SFSU AIDs Memorial Quilt
Marvin Feldman was a graduate of San Francisco State. When he died from AIDS, he was memorialized by having his name sewn into a comer of the SFSU AIDS Quilt; in fact, his was the on the quilt. Many others followed. Anthony Ricco, Mark Richard, Micah Sabraw, Michael Rubin, Rex Spinney, Scott Bishop, Marty Hill, Ken Baldwin, Jack Adams–these were some of the early names; many more have joined them.
Patterned after the AIDS quilt developed by the NAMES Project (whose founder, Cleve Jones, was also an SFSUstudent), SFSU's quilt has become a meaningful experience and educational tool for thousands of people across the nation. It also has its own rich story.
Jack Adams, Assistant Director of the Student Union at the time, invited Hollis Matson (Health Education), BillJones (Creative Arts) and Jack Byers (Creative Arts, now retired) to lunch to discuss developing an SFSU AIDS quilt panel. The quilt was designed by Jones and Byers to resemble the Memorial Grove that had been conceptualized by Adams and dedicated the previous year.
After Adams and Matson scrounged up money for materials (including donations from the Academic Senate and the President), a call went out for volunteers to help sew. Ilze Goodfield (Purchasing) answered the ad because she was good at sewing and because it was a project that she felt needed to be done. The sewing began at 4:30 PM in the Creative Arts costume shop and went on well into the night every day for weeks. Goodfield did not miss a single night. Joining her were the original team plus many students, faculty and staff, some who worked regularly, some who dropped in occasionally, and some who came in only once to work on a specific patch for a name. Altogether, 25 people worked over 400 hours to sew the quilt. Ilze and Bill recall the volunteers passing the hours exchanging stories and anecdotes about friends who had died or were dying, "but there wasn't a lot of morbidity, or anything," recalls Ilze, rather a strong feeling of camaraderie. When the quilt was finished, Ilze and others stood on one of the cutting tables in the costume shop so they could hold up the 12' by 12' quilt for everyone to see. "We all just wept," recalls Matson. "It was a very therapeutic experience," says Jones.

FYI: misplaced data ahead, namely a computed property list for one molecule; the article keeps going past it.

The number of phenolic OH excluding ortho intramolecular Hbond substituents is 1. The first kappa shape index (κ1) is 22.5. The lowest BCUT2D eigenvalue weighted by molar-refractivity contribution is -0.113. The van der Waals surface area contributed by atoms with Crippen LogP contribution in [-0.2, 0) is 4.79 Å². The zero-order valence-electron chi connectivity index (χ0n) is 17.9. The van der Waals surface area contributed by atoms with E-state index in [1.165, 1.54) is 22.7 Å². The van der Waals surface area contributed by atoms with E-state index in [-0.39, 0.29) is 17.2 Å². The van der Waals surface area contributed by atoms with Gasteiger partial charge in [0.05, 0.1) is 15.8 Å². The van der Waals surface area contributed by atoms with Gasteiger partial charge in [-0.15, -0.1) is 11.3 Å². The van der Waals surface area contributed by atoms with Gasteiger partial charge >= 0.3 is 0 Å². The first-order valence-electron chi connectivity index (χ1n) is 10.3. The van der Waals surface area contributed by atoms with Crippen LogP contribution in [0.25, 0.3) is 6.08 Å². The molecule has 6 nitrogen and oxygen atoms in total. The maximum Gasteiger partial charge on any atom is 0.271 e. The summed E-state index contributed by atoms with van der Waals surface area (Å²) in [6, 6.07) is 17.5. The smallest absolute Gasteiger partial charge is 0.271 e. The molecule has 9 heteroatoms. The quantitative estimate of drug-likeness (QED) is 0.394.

The SFSU panel was subsequently donated to the NAMES Project, which sends it out across the country in university displays many times a year. We are one of the only academic institutions to have our own 12x12 foot panel. Because of this, and because of its outstanding artistic and emotional appeal, it is often the centerpiece of the academic displays. Every time the quilt is shown, an estimated 10,000 people view it.
Once a year for a months the quilt comes home to SFSU. We cherish its memories, we are inspired to keep up the fight against HIV disease, and, sadly, we add more names, including some of those who were a part of the original quilters.